Brains may be invaluable for all that cerebral stuff, but for a purely visceral hit, brawn rules, so take your pick from 25 of the best heavy-metal heroes of the last 50 years.
First published in the April 2012 issue of Wheels magazine, Australia’s most experienced and most trusted car magazine since 1953.
25. Ford Tickford AUIII TE50 5.6
Back in 2001 few Aussie muscle cars better cleared slow drivers from the fast lane than a ‘T3 stroker’. The hard-edged V8 howl and jutting Coulthard-esque jaw had dithering Camry and Corolla drivers driving for the scenery.
The T3 was the culmination of the short-lived Ford Tickford Experience (FTE) that had launched in 1999. The brand was supplanted by FPV three years later after a series of disappointing models, and the T3.
A 10.2mm increase in stroke pushed capacity of the iron-block Windsor to 5605cc. Power jumper 30kW to 250 kW at 5250rpm and torque to 500Nm at 4250rpm.
The heavy-duty five-speed manual was stirred slowly via an oversized and roughly-stitched gearknob. Executing a fast two-three shift was like throwing a punch… and one of the reasons the TE50 never recorded acceleration times to match the sound and fury of the engine. Wheels’ best was 0-100km/h in 6.0sec and 0-400m in 14sec flat, while sister mag Motor got 5.9 and 13.9 out of its long-termer after 15,000km.
24. Mercedes-Benz 300 SEL 6.3
The Pontic GTO started the muscle-car era, and the Ford Falcon XR GT gave Aussies their first taste of it. But the muscular 1968 300 SEL was essentially the first AMG product, and it ignited a German power war that today has culminated in the 412kW BMW M5, 410kW Porsche Panamera Turbo S and 410kW Mercedes-Benz E63 AMG.
The idea behind the 300 SEL was the same terrific engineering principle that is alive in today’s hot hatches: take a small(er) car and stuff it with a great big engine. Merc’s Bosch-fuel-injected M100 6.3-litre V8 powered the 600 Pullman and Grosser limos of despots and dictators around the world, but when fitted to the W109 S-Class, it created a whole new class of German muscle car. The claimed 184kW seemed a bit modest, especially in light of 6.2sec 0-100km/h times and GT-HO busting 14.2sec quarters.
AMG built several 300 SEL-based race cars, most fitted with the 6.8-litre V8 that would power the 1975 450 SEL. The first such racer was the ‘Red Sow’ that bellowed and grunted its way to second outright at the 1970 Spa 24 hours.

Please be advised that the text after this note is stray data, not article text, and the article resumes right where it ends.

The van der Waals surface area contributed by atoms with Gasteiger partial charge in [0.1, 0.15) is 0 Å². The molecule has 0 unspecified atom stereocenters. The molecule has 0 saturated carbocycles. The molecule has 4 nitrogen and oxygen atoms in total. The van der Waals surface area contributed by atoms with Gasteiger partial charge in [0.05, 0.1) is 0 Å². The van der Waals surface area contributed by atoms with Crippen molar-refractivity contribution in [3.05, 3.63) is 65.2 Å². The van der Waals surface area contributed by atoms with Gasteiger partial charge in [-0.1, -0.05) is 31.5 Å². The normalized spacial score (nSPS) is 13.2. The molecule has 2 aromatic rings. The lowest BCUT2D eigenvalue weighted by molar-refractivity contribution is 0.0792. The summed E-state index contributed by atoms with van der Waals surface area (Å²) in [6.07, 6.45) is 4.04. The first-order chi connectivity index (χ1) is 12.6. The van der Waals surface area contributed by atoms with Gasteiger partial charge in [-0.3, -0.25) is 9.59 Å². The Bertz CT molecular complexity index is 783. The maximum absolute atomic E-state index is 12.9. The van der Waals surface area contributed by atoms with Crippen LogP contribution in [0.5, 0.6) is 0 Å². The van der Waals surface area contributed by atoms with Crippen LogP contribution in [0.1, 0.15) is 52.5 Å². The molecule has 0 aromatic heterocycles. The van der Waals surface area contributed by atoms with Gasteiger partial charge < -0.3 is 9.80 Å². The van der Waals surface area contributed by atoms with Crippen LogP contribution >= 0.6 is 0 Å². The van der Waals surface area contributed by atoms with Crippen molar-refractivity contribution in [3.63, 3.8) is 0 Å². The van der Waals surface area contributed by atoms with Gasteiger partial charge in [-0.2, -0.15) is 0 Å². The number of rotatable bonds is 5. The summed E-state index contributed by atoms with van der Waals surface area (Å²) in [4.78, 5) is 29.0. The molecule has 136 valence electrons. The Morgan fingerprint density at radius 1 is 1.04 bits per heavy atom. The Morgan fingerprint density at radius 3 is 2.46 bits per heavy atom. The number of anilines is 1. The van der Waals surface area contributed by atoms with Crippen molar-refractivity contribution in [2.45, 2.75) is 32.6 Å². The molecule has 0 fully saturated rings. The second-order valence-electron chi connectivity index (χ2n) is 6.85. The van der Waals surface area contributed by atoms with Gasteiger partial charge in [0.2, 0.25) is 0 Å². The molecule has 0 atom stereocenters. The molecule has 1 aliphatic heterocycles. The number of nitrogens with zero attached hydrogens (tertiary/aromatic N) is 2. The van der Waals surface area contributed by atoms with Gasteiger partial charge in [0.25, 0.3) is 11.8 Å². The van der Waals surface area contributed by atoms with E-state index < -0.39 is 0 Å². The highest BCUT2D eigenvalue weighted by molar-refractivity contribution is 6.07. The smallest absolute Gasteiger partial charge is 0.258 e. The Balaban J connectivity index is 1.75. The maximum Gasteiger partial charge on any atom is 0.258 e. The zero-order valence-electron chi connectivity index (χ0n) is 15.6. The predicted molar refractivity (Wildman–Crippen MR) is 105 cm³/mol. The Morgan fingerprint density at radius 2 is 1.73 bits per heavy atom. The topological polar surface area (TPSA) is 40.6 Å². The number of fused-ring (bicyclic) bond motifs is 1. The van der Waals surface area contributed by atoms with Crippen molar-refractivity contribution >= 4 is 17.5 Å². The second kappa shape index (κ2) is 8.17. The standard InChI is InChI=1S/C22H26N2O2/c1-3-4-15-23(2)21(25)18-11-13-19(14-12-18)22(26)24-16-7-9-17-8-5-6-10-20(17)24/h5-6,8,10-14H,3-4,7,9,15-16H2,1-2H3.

23. HSV VTII GTS 300
Having first appeared on the 1968 HK Monaro, the GTS badge certainly wasn’t new to Holden fans when HSV first slapped it on a VP 20 years ago (itself a mild reworking of the VN SS Group A – see p 92). HSV then built a GTS in every series of Commodore from VP onwards, including 5.7-litre stroker in VR, VS and VT Series I.
But with the death of the iron-block Holden V8 in favour of the all-alloy Chevrolet Gen III small-block, the Series II VT GTS (and Clubsport and Commodore SS) of 1999 marked a dramatic shift. Commodore SS and Clubsport used the LS1 Gen III, but HSV spent up big on the C4B version from Corvette tuner Reeves Callaway – each engine was rumoured to have cost $22K. With 300kW, the 5.7-litre V8 produced 70kW more than the Series I VT GTS. It was the first time an Aussie-built car made more power than the 1971 Falcon GT-HO’s unofficial 280kW.
Like all GEN III V8s, the Callaway C4B isn’t one of the all-time great engines, but it set HSV on a path that would culminate in the 7.0-litre W427 (p101). And it gave Holden fans a decade of power bragging rights.
22. Ford Falcon XR GT
Launched first as an option pack in 1964, then as its own model in 1966, the Pontiac GTO (p100) is considered by most people the father of the muscle car. Though half a world away, it didn’t take us Aussies long to catch on to the trend. The 1967 XR GT is our godfather of grunt and its emphatic 1-2 victory at that year’s Gallaher 500 at Mount Panorama set the ‘Win-on-Sunday, sell-on-Monday’ mantra that was used by Ford and Holden (and briefly Chrysler Australia) through Improved Production, Group C and Group A touring car racing.
The road car was based on a police pursuit pack with higher compression for the now-168kW 4.7-litre V8 and an exotic-for-the-time four-on-the-floor manual. Wheels recorded a 16.5sec quarter, 2.5sec quicker than Holden’s six-pot HR 186S.
All XR GTs were painted GT Gold, though the car’s Bathurst win prompted a silver-and-red special edition of the succeeding XT GT, to match Gallaher cigarette packs.
21. Ford Falcon XA GT RPO83
When the 1972 'Supercar scare' killed off the Phase IV Falcon (four of which were built) Ford was left holding a bunch of go-fast parts with no home. Enter the non-publicised XA GT with Regular Production Option (RPO) 83. While the RPO was the hottest thing in the Ford catalogue, it's not strictly a Phase IV by another name.
Sure, the 259 RPOs built (129 sedans, 130 Hardtops) got the 780cfm Holley carby and exhaust manifolds that had been destined for the Phase IV, but they didn't get the hot cam, valve mods and finned sump. Some RPOs came with four-wheel discs, to homologate the better brakes for Bathurst, as did all XA GTs by the end of the production run.
Phase IV or not, the XA GT won Bathurst in 1973, giving Allan Moffat his third victory there. Forty three Yellow Glow RPOs were built, split across both body variants, making it the most common colour of a car rarer than the Phase III (only 300 of which were built). Only one example each (whether Hardtop or sedan) was Ansett Blue, Brambles Red, Corporate Blue, Repco Green, and Sogo Port Wine.